A: “I was also not aware the union would appear next to the signature to clarify”

    Q: “Can you explain why you have an issue with trying to protect Sheffield’s trees?”

    A: “I want to learn more about it but its become a political football, used by a party who have caused Sheffield and students more harm”


    So, in the case of Mr McMorrow, his excuse was that he forgot to engage his brain, prior to agreeing to sign. Mr McMorrow clearly didn’t make any effort to read SORT communications, so as to develop informed opinions, prior to signing. What a NUMPTY! I suspect the other signatories made the same mistake. McMorrow, YOU HAVE CONTRIBUTED TO AN ATTEMPT TO MAKE A POLITICAL FOOTBALL OUT OF THESE ISSUES. Please think hard about the consequences of your acts and omissions in future. If you lack wisdom, knowledge and understanding, gain it first, before making a decision, so as to ensure that your opinions are based on sound evidence and not unduly influenced by transitory or exaggerated opinions.

    What these signatories have done is encourage greater division within and between communities throughout the city, to further their own political aspirations. Shocking! They should get out and do some real graft and make some real effort to positively affect change in their neighbourhoods and the wider city. This is the problem with society – those with the most power are the least informed and, arguably, the most lazy.

    For the record, I am a grafter. In terms of class, I believe I now belong to what is termed the under-class. I am amongst the 30% of Sheffield’s population live in areas that fall within 20% most deprived in the country. If any of the puffed-up, posh, lazy eejits that signed that letter wants a real discussion about responsible, sustainable tree population management, come on here, and let’s have it!

    Just because the poorest in society don’t comment doesn’t mean we don’t care about the prudent, rational management and utilisation of community assets, the quality of our neighbourhood or our health and wellbeing. Many poor citizens of Sheffield lack the time, money or opportunity to launch campaigns to encourage the adoption of sound policies, specifications and practices for the responsible and sustainable management of the urban forest resource. I, for one, am glad that some one can be arsed to fight for justice on my behalf and on behalf of all hard working folks that just can’t afford the time and money to fight for the common good.




  3. Technotronic says:


    Access to the right information at the right time is fundamental to coherent policy trade-offs.
    Better understanding and quantitative measurement of biodiversity and ecosystem values to support integrated policy assessments are a core part of the long-term solution.”
    (ten-Brink, et al., 2009, p. 4)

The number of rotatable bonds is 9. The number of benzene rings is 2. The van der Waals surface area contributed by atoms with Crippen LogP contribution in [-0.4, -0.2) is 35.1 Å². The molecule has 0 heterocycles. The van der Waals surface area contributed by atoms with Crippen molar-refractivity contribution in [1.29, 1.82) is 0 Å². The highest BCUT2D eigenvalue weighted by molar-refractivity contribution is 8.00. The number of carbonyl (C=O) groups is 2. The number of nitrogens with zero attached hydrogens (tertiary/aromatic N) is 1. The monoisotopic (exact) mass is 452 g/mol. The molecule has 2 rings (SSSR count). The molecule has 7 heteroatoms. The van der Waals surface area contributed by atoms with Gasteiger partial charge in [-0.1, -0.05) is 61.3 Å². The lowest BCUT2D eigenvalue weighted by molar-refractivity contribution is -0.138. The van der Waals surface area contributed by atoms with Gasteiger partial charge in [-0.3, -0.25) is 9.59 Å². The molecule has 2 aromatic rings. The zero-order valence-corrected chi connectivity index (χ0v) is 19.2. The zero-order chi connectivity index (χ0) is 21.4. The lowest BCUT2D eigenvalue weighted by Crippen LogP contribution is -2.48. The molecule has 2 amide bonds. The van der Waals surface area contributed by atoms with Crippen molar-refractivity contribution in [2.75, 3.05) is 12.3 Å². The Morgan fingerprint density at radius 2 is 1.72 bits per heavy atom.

“New approaches to macroeconomic measurement must cover the value of ecosystem services, especially to those who depend on them most –
    ‘the GDP of the Poor’.”
    (ten-Brink, et al., 2009, p. 5)

    ten-Brink, P., Berghöfer, A., Schröter-Schlaack, C., Sukhdev, P., Vakrou, A., White, S., Wittmer, H., 2009. TEEB – The Economics of Ecosystems and Biodiversity for National and International Policy Makers – Summary: Responding to the Value of Nature. [Online] Available at: [Accessed 14 January 2016].

  4. Technotronic says:

    BRITISH STANDARD 5837 (2012):
    “Trees in Relation to Design, Demolition and Construction – Recommendations”

    An extract from the Forward to the standard:


    This is a full revision of the standard, and introduces the following principal

    • takes account of current practice regarding planning for the management,
    protection and planting of trees in the vicinity of structures, and for the
    protection of structures near trees;
    • updates the guidance in relation to building regulations;
    • recognizes the contribution that trees make to climate change adaptation.

    This British Standard provide RECOMMENDATIONS AND GUIDANCE FOR
    ARBORICULTURISTS, architects, builders, ENGINEERS, and landscape architects. It is also
    expected to be of interest to land managers, contractors, planners, STATUTORY UNDERTAKERS, surveyors, and all others interested in harmony between trees and
    development in its broadest sense.

    Annex A contains general information which is expected to be of use to
    developers, builders and engineers.


    This British Standard takes the form of guidance and recommendations.
    Any user claiming compliance with this British Standard is expected to be able to
    justify any course of action that deviates from its recommendations.

    It has been assumed in the preparation of this British Standard that the
    execution of its provisions is entrusted to appropriately qualified and
    experienced people, for whose use it has been produced.”